“Life isn’t black and white. It’s a million gray areas, don’t you find?”― Ridley Scott
All or nothing thinking leads to extreme thinking patterns with no gray area. It is either good or bad, success or failure, and nothing in between, which is why it is called “Black and White Thinking”. Individuals that think this way tend to be perfectionists. “If I am not perfect then I am a failure” because there is no other possibility. All or nothing thinking causes one to view or evaluate self and others in negative ways. This kind of thinking is a result of cognitive distortion (Kelly, 2015).
Cognitive distortion can be described as a default or an automatic way to interpret a situation or circumstance without the ability to give room for other possible thinking. Depending on cognitive distortion causes emotional dysfunction such as anxiety, depression, and anger because of how events in life are interpreted. It is important to expand “All or nothing thinking” especially if you are like me.
I often suffer from this type of thinking especially in school and work. I gave an example of a recent situation here. When it comes to school only 100% is good enough. When I got 98% I thought “I am not enough” otherwise I would have gotten 100%. That is why I prefer letter grades only, but in life, you do not always get what you want. Learning to expand my thinking helped me deal with perfectionism, especially in my school performance. Below are some ways of expanding all or nothing thinking.
1. Separate self-worth from performance(s).
“The problem with basing how you feel about yourself on your performance is that your opinion of yourself is in constant flux, and is rarely positive” – Ashley Thorn.
2. “And” instead of “Or”
Instead of focusing in on “great viewership this week” or “this week I had a terrible record,” consider the whole picture. “I had some wonderful ratings this week, and some posts that did not do well this week.”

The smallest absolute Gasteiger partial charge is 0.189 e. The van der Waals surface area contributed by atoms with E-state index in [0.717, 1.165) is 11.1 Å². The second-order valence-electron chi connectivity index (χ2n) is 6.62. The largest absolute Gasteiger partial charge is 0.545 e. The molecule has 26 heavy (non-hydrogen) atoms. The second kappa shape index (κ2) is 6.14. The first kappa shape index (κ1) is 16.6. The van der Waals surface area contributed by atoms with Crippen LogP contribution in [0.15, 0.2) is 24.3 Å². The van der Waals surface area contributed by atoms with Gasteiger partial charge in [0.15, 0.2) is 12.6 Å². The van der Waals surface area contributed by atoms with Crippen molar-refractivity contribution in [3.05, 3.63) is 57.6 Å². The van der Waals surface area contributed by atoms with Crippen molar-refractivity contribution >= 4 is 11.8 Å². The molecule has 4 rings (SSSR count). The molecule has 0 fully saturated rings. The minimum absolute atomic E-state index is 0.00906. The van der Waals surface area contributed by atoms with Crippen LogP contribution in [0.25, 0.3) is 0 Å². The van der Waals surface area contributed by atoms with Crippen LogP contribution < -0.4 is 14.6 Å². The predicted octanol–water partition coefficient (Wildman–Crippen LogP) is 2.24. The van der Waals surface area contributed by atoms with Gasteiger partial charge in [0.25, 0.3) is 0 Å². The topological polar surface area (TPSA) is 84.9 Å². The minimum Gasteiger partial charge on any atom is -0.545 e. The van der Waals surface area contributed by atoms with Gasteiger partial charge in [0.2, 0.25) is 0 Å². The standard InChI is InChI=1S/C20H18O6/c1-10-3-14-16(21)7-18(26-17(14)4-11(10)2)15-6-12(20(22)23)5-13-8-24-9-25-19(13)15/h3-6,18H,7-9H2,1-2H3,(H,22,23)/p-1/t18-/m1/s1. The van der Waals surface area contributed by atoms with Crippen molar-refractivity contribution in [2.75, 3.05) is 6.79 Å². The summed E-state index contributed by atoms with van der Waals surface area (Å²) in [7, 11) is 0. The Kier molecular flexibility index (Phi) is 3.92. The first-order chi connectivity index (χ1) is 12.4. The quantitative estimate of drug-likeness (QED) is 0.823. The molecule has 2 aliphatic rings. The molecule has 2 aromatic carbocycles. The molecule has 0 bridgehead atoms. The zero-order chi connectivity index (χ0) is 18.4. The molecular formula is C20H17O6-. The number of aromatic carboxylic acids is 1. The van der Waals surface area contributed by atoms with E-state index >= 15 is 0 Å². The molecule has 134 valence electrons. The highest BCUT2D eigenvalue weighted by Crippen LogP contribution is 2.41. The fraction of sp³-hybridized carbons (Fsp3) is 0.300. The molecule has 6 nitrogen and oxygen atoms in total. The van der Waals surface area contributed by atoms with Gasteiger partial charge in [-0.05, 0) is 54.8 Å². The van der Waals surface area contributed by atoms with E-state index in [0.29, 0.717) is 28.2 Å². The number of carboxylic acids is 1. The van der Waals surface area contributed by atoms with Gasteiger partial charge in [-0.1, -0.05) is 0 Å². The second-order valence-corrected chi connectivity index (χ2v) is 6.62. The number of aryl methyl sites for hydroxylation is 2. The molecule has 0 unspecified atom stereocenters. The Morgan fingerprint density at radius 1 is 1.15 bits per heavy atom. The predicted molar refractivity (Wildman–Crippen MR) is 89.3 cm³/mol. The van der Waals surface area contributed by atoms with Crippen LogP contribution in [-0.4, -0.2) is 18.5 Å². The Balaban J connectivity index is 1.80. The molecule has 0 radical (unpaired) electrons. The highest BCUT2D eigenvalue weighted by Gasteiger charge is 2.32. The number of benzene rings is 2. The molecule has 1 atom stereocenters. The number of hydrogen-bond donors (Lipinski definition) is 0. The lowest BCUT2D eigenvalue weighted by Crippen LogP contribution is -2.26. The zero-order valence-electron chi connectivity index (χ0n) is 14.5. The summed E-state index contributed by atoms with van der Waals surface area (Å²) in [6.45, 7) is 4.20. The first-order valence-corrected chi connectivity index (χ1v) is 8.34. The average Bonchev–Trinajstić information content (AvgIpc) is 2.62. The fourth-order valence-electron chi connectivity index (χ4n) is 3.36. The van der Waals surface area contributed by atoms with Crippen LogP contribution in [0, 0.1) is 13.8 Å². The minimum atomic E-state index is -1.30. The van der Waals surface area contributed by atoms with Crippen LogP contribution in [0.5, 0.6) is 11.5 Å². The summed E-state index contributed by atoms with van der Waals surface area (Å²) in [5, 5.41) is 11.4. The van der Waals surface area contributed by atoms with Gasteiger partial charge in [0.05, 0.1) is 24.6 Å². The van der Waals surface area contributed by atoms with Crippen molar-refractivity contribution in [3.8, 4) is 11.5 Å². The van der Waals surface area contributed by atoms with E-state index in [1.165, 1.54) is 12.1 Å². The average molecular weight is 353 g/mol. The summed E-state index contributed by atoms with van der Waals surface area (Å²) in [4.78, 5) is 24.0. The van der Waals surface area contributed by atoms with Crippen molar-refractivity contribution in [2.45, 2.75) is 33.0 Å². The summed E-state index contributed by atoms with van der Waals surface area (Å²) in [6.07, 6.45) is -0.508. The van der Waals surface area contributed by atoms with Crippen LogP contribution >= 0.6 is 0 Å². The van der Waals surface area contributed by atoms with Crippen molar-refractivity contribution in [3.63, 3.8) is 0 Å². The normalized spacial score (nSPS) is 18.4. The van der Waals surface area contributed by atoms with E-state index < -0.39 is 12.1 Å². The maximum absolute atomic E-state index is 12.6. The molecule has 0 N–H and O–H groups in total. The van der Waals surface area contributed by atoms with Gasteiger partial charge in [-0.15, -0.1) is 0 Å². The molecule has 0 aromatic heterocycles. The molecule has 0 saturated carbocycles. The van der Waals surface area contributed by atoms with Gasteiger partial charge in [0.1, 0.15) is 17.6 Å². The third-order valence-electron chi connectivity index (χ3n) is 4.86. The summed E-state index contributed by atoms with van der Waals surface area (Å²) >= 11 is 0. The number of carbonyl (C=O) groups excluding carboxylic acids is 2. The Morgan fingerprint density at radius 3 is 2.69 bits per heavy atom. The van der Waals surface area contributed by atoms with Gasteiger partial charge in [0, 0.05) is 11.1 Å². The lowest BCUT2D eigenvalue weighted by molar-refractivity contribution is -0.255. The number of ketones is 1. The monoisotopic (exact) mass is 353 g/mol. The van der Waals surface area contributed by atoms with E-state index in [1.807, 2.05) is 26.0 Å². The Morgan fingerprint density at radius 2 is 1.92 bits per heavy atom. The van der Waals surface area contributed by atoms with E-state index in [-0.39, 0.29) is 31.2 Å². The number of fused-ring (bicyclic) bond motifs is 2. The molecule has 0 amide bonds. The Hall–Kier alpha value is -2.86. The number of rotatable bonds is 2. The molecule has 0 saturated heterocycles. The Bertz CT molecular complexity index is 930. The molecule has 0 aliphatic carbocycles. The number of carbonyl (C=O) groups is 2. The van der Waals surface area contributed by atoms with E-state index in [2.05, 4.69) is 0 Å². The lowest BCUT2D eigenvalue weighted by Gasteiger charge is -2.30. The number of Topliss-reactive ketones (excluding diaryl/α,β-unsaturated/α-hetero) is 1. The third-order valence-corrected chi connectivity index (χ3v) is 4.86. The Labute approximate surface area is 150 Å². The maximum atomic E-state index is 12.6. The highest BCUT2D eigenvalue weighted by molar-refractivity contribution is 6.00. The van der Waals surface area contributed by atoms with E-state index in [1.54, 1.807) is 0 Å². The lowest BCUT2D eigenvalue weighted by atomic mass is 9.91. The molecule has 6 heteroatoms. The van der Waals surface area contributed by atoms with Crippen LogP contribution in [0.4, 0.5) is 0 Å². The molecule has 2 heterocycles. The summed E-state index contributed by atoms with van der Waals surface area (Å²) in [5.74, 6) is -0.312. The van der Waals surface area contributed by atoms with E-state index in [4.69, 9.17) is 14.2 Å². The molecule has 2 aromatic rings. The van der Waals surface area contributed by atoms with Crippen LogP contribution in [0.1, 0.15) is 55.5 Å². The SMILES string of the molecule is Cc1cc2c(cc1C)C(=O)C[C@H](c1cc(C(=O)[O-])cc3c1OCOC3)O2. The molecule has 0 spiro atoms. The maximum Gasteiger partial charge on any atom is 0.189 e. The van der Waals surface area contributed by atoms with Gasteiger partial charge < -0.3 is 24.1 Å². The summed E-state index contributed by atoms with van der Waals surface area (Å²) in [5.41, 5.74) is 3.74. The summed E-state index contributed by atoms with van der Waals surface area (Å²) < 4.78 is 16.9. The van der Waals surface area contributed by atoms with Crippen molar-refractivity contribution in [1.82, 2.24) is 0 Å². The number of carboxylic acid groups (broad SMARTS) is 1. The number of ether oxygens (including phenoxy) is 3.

3. Focus on positive qualities more often (While working on expanding).
Every night, write down one to three things you did that day, then write the positive qualities those actions reveal. Thomas S. Greenspon PhD recommends “Building an environment of acceptance” through empathy, encouragement, self-reflection, and dialogue” (Kelly, 2015)
4. Consider all possible options.
When using all-or-nothing thinking, you might make decisions without all the information. It is advisable to explore other options without letting your decision be clouded by the anxiety that accompanies cognitive distortion.
5. Explore these questions.
What are my values? How do these fit into my thoughts, questions, and decisions?
What are the pros and cons to both sides of the argument?
What are the facts, and what are my assumptions? Ashley Thorn.
All or nothing thinking can be expanded, allowing us to break free from perfectionism and find the grace to exercise self-compassion. It is a process and not a quick fix. The bottom line is to focus on the process you are making rather the result or the outcome. Acceptance and self-compassion are the keywords while expanding your “All or nothing thinking”.
Thank you for reading and stay blessed always.
Kelly, J. D. (2015). Your Best Life: Perfectionism—The Bane of Happiness. Clinical Orthopaedics and Related Research®, 473(10), 3108–3111. https://doi.org/10.1007/s11999-015-4279-9
LONDON, R. T. (2011). ‘All-or-Nothing’ Thinking and Psychiatry. Clinical Psychiatry News, 39(10), 34–35. https://doi.org/10.1016/s0270-6644(11)70393-9
Tartakovsky, M., & read, M. S. A. E. L. updated: 8 J. 2018 ~ 3 min. (2015, August 12). 5 Ways to Expand All-or-Nothing Thinking. Retrieved April 20, 2020, from psychcentral.com website: https://psychcentral.com/blog/5-ways-to-expand-all-or-nothing-thinking/